umm Gaddeswarup, I'll ask TR to take the stage on this one, seeing as I'm only a grad student and he's actually a professor (and going by your vita, TR, a pretty successful one - will mail you offline for tips and insider secrets on publication productivity). But any particular area that you might be interested in because psych is just huge! the journal I like to read for fun is "Psychological Science". The articles are short (I believe they have a word limit) and its aimed at a broader audience so the articles are often accused of not being "academic" i.e. detailed enough. But they also make for good reading. TR, any other references? (besides, Journal of Personality and Social Psychology of course!).

    TR, I totally agree with your viewpoint on fMRI though I must admit that I didn't quite understand the example of where fMRI might work to understand myopia.

    Abi, TR, Swarup, did you read the NY Times article "The Brain on the Stand"? Fascinating stuff on neuroscience and applications to the law. Wondered what you thought of that. We had a long discussion in our Social Cognition class.


  5. gaddeswarup said...

    n!, TR, and Abi,
    Actually mine is not a very serious enquiry. I am quite happy with the fuzzy understanding I have from De Waal and Sarah Hrdy boks ( that we have both competetion and empathy in our make up). I just enquired since the topic came up and it is easier learn when some others are talking about it. Please do not go out of your way to find references.

  6. Tabula Rasa said...

    well, like n! said, there are journals one can look at, but there's so much stuff out there it's hard to sift out the interesting bits. i think your strategy of reading the books is a better way to get to the good stuff, although at the cost of a few years lead time (which shouldn't really matter).

    off the top of my head, the books i'd recommend are --

    - how we know it isn't so, by tom gilovich
    - the person and the situation, be lee ross and richard nisbett
    - self-theories, by carol dweck (abi featured her work in a post a while back)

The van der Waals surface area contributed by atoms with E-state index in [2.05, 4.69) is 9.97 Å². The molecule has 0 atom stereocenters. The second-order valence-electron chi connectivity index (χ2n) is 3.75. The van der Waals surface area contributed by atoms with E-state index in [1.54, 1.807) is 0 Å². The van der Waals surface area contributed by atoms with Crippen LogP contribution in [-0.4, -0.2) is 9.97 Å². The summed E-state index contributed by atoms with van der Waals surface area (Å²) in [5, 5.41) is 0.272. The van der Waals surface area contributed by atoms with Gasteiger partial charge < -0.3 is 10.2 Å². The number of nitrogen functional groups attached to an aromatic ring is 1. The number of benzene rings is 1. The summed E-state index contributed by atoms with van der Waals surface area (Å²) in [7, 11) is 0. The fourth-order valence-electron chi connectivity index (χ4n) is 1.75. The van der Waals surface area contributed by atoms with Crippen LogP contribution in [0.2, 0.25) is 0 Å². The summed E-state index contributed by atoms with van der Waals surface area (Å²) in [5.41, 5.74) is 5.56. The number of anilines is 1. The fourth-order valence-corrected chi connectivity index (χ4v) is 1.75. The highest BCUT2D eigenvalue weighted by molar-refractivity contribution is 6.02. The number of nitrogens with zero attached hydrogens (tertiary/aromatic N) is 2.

- white bears and other unwanted thoughts, by daniel wegner
    - dan gilbert's recent book -- which i haven't read by he's a great researcher and he writes like a dream so it definitely should be worth the while.

    that myopia thing was just an example -- today we can show at a macro level that people with certain parts of the brain damaged cannot feel certain emotions. this is done essentially using a simple single-factor experiment with two levels: damaged brains vs. normal brains. in the future, we might be able to go down into finer levels to determine what exactly causes myopia or hyperbolic disounting, maybe by showing that even within normal brains, certain triggers make people behave more or less myopically.

    i missed the nytimes article -- when did it come out? perhaps i was in cambodia.

    and easy on the passing shots, please :-D

  7. Anonymous said...

    I'm also currently reading "Breakdown of Will" by George Ainslie which I find really interesting, though its in a "narrower" domain of self-control.

    I love the Samual Butler quote he has there "If the headache would only precede the intoxication, alcoholism would be a virtue".

    TR: passing shots? What, me? Really? btw, the Brain on the Stand Article is sadly in the Times Archive now. I googled and found a link though which seemed to contain the entire article, Hope it works.